Mind Your Manners
When you were a child, your parents most likely taught you how to use the word "please" (and like many young kids, at the time you probably cutely said "peas" instead). And I'm sure as you've gotten older, you've realized the importance of what your parents have taught you. Saying "please" can go a long way. It helps you get what you want and maintain a peaceful and professional persona. "Please" works everywhere -- at home, the airport, the mall and, especially, at work.
I believe saying please, and using good manners in general, is especially important at work. If you are asking your coworkers to help you with something, of course you would tack a "please" onto the end of your sentence.
"Please" is becoming problematic at a hospital in England. At Worthing Hospital, physicians are required to write the word "please" on blood test request forms. Apparently, if the magic word isn't on the form on the weekends, healthcare personnel don't have to fulfill the request. The word "please" indicates whether the blood test is essential.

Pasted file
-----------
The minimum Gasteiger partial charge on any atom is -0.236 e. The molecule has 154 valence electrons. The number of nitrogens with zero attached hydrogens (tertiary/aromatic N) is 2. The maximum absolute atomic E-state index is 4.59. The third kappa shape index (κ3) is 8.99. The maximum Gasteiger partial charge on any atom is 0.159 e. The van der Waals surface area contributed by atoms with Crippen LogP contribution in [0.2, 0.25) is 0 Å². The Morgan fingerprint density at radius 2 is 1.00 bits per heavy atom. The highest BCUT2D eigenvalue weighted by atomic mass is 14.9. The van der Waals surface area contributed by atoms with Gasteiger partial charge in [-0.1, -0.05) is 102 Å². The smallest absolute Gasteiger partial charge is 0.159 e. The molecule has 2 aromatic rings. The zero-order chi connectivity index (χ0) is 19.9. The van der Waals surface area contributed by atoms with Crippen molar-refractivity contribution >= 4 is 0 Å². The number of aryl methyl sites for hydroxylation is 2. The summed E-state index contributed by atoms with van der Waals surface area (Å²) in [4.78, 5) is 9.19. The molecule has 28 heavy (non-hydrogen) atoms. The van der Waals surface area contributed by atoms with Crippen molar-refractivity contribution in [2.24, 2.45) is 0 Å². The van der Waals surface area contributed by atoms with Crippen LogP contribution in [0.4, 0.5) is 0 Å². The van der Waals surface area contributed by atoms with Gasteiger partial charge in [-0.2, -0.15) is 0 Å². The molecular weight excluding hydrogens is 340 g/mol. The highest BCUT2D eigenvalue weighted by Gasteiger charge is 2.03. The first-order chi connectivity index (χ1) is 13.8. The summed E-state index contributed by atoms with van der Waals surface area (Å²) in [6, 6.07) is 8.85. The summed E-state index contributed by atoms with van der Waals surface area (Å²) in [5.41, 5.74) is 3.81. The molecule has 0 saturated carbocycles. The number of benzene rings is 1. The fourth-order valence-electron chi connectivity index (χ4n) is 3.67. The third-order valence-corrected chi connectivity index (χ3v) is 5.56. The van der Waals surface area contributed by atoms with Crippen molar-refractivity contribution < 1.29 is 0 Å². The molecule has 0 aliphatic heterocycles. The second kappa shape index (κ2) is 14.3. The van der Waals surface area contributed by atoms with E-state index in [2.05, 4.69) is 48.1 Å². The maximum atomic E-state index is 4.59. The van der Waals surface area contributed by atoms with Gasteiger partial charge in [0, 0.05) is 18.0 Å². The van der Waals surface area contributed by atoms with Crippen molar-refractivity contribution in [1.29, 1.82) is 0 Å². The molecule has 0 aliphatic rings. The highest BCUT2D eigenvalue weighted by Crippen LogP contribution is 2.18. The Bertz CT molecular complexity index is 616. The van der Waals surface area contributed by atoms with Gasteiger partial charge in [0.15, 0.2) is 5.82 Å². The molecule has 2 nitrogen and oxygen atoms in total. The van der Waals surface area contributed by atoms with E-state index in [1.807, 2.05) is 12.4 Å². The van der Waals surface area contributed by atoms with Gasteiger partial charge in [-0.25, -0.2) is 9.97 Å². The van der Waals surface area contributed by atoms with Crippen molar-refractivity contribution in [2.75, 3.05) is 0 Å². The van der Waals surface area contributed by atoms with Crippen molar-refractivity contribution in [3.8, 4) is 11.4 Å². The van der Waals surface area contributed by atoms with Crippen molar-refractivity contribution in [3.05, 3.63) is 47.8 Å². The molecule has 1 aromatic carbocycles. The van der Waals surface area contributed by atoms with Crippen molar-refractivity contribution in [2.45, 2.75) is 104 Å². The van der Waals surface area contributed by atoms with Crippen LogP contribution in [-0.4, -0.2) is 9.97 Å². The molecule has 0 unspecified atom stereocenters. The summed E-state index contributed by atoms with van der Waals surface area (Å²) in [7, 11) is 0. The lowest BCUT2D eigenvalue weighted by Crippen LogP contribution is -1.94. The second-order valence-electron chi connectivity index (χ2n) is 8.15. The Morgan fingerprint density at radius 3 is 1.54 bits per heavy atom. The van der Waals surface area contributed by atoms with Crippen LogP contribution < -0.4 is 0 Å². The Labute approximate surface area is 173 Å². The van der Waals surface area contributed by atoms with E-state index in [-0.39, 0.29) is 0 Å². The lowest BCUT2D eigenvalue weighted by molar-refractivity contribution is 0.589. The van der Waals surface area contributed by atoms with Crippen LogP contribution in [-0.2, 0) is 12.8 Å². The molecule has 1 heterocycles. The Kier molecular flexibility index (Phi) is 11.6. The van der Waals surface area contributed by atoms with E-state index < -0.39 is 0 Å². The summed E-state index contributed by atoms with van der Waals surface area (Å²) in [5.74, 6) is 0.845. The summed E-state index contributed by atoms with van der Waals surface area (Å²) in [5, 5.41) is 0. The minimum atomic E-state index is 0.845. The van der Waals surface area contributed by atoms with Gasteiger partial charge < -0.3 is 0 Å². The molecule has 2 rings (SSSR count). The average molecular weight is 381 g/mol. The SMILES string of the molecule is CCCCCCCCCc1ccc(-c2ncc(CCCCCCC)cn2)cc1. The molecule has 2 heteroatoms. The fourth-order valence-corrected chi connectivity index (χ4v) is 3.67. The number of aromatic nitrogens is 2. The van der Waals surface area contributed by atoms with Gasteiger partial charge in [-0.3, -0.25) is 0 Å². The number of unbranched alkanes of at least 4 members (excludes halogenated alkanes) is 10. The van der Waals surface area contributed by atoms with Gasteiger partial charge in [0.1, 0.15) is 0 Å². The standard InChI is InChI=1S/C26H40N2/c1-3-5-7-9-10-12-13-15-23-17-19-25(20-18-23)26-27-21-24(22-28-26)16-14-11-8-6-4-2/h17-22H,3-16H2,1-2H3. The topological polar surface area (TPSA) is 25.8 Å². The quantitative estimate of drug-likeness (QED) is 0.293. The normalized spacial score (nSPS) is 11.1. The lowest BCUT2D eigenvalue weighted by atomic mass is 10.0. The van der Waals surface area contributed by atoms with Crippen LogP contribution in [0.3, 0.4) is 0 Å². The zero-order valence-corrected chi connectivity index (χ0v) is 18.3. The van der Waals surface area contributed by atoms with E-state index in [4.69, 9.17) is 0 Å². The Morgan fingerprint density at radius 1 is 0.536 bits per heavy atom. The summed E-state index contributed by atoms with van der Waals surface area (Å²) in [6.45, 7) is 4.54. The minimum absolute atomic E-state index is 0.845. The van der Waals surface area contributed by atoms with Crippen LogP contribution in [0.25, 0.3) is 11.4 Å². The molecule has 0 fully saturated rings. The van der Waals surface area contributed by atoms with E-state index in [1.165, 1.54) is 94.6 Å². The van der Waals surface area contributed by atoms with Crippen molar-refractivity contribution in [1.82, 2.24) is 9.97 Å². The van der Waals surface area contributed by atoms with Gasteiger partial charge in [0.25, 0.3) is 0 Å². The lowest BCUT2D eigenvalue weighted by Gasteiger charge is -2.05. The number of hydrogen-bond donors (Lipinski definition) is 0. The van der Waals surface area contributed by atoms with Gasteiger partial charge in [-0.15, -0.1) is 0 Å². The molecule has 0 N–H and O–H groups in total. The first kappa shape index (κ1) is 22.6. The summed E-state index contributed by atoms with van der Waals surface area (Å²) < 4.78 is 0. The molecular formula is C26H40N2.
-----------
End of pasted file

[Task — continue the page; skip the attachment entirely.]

An anonymous doctor from the hospital believes this is a way for the hospital to save money, which is another issue entirely. He was pretty cranky, to put it lightly, when he forgot to write "please" on his forms and then had to do take all the blood himself, along with the help of a nurse. "Doctors are wasting time doing the job of the technicians," he said. Ouch.
He may be mad at having to do the extra work, but this doctor does have a point about this policy potentially putting patients' lives at risk. Saying "please" is always nice and the optimum way to ask someone to do something. And of course, doctors should respectively ask lab professionals for their help by using their manners (and vice versa). But in a high pressure, fast-paced atmosphere like a hospital, is "please" always necessary? Would you not take a patient's blood if the word "please" wasn't on a form?
What are your thoughts on Worthing Hospital's "please" policy and manners in the healthcare workplace in general?